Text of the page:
Posted by Richard Willett - Memes and headline comments by David Icke Posted on 26 July 2023

Children of the mega-rich are more than TWICE as likely to attend Ivy League schools as middle-class kids with the same grades: study reveals the deep impact of legacy admissions

Children from America’s wealthiest families are more than twice as likely to attend an elite university as middle-class kids with the same grades, new research has revealed.

A paper from Opportunity Insights, a group of Harvard researchers and analysts, showed the advantages enjoyed by the top 1 percent of Americans with incomes of more than $611,000.

They studied the eight Ivy League institutions, as well as the University of Chicago, Stanford, the Massachusetts Institute of Technology (MIT), and Duke.

They used anonymized admissions data for hundreds of thousands of students, income tax records and SAT and ACT test scores from 1999 to 2015.

The data show that children from families in the top 1 percent were 34 percent more likely to be admitted to elite schools than the average applicant.

Meanwhile, at the country’s top public universities, rich kids don’t enjoy the same advantages, and were just as likely to get a spot as a poorer candidate with the same grades.

The study comes after the Supreme Court this month struck down race-based admissions, but colleges can still give preference to legacy students, athletes, and others.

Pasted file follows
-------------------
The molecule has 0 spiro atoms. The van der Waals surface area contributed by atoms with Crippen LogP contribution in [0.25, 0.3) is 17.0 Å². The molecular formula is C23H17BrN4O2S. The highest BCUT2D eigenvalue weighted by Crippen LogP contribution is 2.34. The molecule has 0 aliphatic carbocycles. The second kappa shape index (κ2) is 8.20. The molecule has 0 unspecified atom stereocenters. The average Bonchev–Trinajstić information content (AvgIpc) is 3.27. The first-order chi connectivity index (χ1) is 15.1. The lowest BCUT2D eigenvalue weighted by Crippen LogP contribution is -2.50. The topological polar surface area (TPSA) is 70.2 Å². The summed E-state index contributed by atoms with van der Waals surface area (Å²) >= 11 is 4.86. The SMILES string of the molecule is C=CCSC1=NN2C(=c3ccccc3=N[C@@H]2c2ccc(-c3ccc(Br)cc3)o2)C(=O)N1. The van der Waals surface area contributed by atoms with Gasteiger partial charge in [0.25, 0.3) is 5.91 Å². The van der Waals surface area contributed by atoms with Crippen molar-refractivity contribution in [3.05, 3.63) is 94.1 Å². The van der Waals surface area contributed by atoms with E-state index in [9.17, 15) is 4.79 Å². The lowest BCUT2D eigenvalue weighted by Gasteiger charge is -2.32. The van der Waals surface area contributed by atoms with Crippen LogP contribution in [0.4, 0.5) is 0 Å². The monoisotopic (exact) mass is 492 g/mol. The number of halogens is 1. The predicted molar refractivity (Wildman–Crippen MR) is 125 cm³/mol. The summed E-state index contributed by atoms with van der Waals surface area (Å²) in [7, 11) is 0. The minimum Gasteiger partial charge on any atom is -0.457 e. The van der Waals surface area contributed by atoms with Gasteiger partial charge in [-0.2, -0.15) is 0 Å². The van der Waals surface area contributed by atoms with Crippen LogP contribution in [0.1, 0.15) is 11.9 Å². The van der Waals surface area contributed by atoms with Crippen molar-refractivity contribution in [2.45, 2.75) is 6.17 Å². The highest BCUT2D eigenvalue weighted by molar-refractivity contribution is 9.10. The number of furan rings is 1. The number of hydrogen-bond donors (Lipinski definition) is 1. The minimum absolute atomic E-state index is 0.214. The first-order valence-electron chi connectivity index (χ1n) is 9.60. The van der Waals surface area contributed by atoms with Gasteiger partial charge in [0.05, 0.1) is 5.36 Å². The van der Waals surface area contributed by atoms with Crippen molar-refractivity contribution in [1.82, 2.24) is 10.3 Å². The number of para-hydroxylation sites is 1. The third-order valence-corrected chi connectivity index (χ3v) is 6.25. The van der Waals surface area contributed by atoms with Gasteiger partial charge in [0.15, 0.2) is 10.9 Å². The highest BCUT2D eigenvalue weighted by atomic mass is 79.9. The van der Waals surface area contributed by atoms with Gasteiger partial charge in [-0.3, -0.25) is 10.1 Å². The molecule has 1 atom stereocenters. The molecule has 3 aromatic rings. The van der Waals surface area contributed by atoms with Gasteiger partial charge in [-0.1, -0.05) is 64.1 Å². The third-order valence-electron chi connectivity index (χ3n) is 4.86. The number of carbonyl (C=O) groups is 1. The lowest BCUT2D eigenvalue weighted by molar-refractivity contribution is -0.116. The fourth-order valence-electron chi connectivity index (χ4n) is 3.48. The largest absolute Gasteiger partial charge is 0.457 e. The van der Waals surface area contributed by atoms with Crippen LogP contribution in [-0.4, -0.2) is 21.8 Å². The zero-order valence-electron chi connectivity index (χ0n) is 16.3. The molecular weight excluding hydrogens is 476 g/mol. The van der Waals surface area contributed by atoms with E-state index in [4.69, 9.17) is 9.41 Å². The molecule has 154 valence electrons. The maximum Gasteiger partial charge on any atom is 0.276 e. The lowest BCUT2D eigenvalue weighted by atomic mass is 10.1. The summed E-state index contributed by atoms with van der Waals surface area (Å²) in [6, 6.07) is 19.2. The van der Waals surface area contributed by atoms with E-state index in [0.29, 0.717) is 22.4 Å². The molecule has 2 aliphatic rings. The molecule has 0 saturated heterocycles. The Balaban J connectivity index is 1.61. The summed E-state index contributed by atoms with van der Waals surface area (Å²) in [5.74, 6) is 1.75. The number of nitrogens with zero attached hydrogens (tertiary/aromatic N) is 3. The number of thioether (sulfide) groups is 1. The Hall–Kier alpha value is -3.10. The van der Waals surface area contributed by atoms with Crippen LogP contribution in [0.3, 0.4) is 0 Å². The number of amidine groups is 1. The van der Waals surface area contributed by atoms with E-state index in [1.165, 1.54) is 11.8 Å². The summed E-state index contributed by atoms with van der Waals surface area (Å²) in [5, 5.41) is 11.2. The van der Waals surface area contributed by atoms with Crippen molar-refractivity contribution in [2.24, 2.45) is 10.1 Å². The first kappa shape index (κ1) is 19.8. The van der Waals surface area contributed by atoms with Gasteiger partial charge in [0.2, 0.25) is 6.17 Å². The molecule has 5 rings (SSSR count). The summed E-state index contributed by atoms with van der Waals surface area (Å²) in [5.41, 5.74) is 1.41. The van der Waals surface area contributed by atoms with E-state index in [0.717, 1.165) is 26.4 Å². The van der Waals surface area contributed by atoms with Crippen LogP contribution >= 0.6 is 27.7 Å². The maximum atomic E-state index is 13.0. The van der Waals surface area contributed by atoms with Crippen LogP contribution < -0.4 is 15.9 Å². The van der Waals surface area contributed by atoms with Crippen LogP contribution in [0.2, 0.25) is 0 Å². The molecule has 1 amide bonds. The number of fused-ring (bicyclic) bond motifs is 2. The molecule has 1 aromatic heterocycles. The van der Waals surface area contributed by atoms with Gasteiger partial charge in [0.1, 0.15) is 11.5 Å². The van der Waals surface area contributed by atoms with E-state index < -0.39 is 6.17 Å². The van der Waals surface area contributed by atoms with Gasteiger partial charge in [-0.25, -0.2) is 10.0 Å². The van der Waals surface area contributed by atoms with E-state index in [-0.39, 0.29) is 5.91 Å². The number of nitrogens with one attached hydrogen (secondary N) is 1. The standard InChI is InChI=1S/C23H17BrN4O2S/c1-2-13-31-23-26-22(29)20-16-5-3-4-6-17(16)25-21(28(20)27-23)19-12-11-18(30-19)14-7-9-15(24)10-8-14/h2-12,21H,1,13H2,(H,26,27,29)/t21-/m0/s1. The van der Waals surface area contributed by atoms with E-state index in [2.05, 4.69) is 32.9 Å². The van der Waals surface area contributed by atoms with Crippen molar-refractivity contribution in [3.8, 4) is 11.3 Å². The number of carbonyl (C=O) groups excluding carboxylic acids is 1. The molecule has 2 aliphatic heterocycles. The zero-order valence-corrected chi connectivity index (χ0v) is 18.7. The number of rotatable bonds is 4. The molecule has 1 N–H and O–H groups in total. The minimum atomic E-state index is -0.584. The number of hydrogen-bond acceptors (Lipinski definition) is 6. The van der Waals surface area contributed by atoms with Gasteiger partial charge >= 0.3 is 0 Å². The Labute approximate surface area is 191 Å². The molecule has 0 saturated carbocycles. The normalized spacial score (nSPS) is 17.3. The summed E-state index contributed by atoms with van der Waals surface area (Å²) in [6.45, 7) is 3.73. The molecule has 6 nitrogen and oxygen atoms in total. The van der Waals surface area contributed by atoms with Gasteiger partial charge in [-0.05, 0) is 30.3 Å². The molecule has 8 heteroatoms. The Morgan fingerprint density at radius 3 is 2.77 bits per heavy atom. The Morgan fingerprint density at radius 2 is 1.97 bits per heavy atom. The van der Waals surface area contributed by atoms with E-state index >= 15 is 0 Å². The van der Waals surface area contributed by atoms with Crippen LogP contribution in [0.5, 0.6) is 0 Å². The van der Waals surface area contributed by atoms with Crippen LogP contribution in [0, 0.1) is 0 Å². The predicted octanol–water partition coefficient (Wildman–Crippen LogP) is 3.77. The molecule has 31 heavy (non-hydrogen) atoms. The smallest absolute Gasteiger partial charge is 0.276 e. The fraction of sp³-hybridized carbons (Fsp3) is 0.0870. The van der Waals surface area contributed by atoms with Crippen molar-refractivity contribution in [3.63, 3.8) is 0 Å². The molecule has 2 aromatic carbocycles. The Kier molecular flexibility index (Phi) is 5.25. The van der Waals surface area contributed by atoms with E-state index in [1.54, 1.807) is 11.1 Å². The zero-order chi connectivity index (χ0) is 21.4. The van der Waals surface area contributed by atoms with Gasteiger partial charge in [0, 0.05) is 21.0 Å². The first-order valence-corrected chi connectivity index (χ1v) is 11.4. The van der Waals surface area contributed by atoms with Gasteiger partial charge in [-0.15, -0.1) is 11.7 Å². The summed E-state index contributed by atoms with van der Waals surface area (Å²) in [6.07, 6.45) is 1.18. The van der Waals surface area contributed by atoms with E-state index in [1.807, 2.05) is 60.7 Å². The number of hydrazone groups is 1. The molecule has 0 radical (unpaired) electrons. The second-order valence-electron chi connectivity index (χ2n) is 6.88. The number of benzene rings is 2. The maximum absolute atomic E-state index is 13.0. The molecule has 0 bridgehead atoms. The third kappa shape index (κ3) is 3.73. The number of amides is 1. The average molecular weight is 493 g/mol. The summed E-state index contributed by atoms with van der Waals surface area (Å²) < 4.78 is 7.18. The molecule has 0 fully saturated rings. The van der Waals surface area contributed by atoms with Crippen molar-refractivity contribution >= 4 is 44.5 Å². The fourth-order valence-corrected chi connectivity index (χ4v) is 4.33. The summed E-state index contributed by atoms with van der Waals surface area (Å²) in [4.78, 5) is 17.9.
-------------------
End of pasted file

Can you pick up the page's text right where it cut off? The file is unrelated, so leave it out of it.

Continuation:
‘The stark difference in admissions gradients by parental income between selective public and private institutions suggests that highly selective private colleges may have the capacity to change the composition of their student bodies,’ researchers said.

They could achieve this ‘by changing their admissions practices to emulate those used by highly selective public colleges,’ they added in their five-page report.

Rich kids had better chances of getting into elite schools because admissions tutors there favored legacy candidates, athletes and were guided by other nonacademic credentials.

Attending a top school helped set up graduates for life, the researchers found.

Graduates of elite schools had twice the chance of getting into a prestigious graduate school, triple the chance of joining an elite firm, and a 60 percent greater chance of becoming a top earner.

The 12 elite colleges account for more than a tenth of Fortune 500 CEOs, a quarter of US Senators, half of all Rhodes scholars, and most Supreme Court justices, said the report.

The researchers said that a better admissions system at elite schools would trickle down to make the country fairer.

‘We conclude that even though they educate a small share of students overall and therefore cannot change rates of social mobility by themselves, Ivy-Plus colleges could meaningfully

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